India, Kenya and South Africa are arguably the most frequently referenced Federations in the SDI network – both internally and externally. This is the result of a combination of factors, including the geopolitical space occupied by these three countries. Equally important is the scale of the 3 Federations in terms of the number of settlements, number of members and the experience and capacity of the leadership at settlement, city and national level. Kenya is especially important, since unlike South Africa and India, the slum dwellers in Kenya work in an environment in which urban development policy is still fluid and where opportunities for grassroots impact seem relatively positive for now.
All SDI affiliates share a number of common features – such as the central participation of women, the mobilisation through savings, the use of community based information management as advocacy tools, and so on. This sometimes leads to the misconception that all Federations are replicas of one another. Nothing could be further from the truth.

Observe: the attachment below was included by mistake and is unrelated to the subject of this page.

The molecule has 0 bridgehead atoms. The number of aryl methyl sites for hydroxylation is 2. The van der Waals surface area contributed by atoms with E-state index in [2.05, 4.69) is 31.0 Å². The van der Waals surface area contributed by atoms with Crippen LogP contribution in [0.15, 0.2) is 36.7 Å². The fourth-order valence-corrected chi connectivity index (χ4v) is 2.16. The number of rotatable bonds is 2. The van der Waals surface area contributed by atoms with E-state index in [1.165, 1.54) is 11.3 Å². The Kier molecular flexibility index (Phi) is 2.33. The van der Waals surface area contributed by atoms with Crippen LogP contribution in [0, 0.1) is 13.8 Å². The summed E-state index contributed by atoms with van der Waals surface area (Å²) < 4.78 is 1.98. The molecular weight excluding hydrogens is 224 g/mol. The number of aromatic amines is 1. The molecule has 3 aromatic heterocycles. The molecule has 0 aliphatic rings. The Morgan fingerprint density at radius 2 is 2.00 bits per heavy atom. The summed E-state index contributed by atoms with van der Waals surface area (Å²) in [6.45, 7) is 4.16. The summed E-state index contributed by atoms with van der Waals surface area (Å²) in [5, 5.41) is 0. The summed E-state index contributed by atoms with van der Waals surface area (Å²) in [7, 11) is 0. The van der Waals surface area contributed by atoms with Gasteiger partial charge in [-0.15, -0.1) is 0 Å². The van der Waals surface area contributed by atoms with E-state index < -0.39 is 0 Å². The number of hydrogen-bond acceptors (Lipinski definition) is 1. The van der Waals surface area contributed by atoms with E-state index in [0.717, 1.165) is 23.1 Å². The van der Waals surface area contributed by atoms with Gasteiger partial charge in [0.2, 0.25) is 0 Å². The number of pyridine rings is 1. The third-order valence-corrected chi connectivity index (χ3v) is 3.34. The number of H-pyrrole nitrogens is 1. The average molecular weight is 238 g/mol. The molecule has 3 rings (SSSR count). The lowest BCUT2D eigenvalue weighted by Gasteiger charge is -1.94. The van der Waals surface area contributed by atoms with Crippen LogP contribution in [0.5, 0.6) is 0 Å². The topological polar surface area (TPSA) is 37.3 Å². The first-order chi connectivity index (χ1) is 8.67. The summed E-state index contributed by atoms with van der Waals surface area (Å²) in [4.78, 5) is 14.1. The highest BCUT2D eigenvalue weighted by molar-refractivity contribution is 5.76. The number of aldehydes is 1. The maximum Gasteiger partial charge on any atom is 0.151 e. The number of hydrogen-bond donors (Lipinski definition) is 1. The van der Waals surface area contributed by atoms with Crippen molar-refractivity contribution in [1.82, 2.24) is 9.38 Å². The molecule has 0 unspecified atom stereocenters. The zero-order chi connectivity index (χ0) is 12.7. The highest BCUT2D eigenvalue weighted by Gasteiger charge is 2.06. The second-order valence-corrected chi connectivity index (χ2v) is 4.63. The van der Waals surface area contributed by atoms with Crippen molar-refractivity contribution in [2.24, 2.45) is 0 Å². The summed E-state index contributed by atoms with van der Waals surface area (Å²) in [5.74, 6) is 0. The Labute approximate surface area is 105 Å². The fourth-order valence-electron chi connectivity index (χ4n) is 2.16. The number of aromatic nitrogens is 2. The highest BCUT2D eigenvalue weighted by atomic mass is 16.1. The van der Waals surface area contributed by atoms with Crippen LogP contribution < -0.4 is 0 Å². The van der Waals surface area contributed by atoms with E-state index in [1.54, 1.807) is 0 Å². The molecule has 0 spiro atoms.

This week we focus on SDI’s Kenya alliance as it proceeds with pre-project planning for a number of highly relevant upgrading projects in Nairobi, Thika and Kisumu. This concentration of the spotlight on our Kenya partners simultaneously provides interesting information about these important activities and demonstrates how SDI affiliates are both similar and different. Savings schemes and networks in Kenya share a great deal with those in other countries but are by no means identical. Context has moulded and shaped them, creating modifications of a theoretical prototype into significant differentiations. The Kenya alliance is especially important in this respect because it has celebrated diversity without discarding the central purposes of its various organisational forms. Its structure bends and reshapes itself in order to respond creatively to external realities, but its purpose remains the same.